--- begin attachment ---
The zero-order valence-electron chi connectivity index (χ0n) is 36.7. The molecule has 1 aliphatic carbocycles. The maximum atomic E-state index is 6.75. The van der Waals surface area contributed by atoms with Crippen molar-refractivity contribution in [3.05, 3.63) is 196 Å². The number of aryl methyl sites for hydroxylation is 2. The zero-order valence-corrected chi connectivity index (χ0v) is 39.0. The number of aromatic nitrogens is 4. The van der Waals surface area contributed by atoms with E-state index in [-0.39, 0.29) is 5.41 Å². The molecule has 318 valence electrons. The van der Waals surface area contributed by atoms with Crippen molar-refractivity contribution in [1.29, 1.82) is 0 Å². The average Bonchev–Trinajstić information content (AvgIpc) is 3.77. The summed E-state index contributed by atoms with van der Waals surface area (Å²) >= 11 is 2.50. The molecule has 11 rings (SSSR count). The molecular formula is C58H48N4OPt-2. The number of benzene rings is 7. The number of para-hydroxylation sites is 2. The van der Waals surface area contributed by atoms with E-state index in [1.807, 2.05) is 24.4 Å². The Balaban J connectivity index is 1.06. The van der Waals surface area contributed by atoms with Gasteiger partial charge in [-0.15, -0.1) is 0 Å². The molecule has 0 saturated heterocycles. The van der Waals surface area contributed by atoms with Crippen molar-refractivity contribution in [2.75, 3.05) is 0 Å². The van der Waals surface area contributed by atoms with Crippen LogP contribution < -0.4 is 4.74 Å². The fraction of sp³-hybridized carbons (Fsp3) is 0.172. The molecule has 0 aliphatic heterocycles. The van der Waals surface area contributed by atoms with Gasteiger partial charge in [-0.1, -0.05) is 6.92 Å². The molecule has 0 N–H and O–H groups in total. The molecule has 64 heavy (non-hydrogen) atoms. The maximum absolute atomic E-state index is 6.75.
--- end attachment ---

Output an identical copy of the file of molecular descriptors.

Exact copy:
The zero-order valence-electron chi connectivity index (χ0n) is 36.7. The molecule has 1 aliphatic carbocycles. The maximum atomic E-state index is 6.75. The van der Waals surface area contributed by atoms with Crippen molar-refractivity contribution in [3.05, 3.63) is 196 Å². The number of aryl methyl sites for hydroxylation is 2. The zero-order valence-corrected chi connectivity index (χ0v) is 39.0. The number of aromatic nitrogens is 4. The van der Waals surface area contributed by atoms with E-state index in [-0.39, 0.29) is 5.41 Å². The molecule has 318 valence electrons. The van der Waals surface area contributed by atoms with Crippen molar-refractivity contribution in [1.29, 1.82) is 0 Å². The average Bonchev–Trinajstić information content (AvgIpc) is 3.77. The summed E-state index contributed by atoms with van der Waals surface area (Å²) >= 11 is 2.50. The molecule has 11 rings (SSSR count). The molecular formula is C58H48N4OPt-2. The number of benzene rings is 7. The number of para-hydroxylation sites is 2. The van der Waals surface area contributed by atoms with E-state index in [1.807, 2.05) is 24.4 Å². The Balaban J connectivity index is 1.06. The van der Waals surface area contributed by atoms with Gasteiger partial charge in [-0.15, -0.1) is 0 Å². The molecule has 0 saturated heterocycles. The van der Waals surface area contributed by atoms with Crippen molar-refractivity contribution in [2.75, 3.05) is 0 Å². The van der Waals surface area contributed by atoms with Crippen LogP contribution < -0.4 is 4.74 Å². The fraction of sp³-hybridized carbons (Fsp3) is 0.172. The molecule has 0 aliphatic heterocycles. The van der Waals surface area contributed by atoms with Gasteiger partial charge in [-0.1, -0.05) is 6.92 Å². The molecule has 0 N–H and O–H groups in total. The molecule has 64 heavy (non-hydrogen) atoms. The maximum absolute atomic E-state index is 6.75.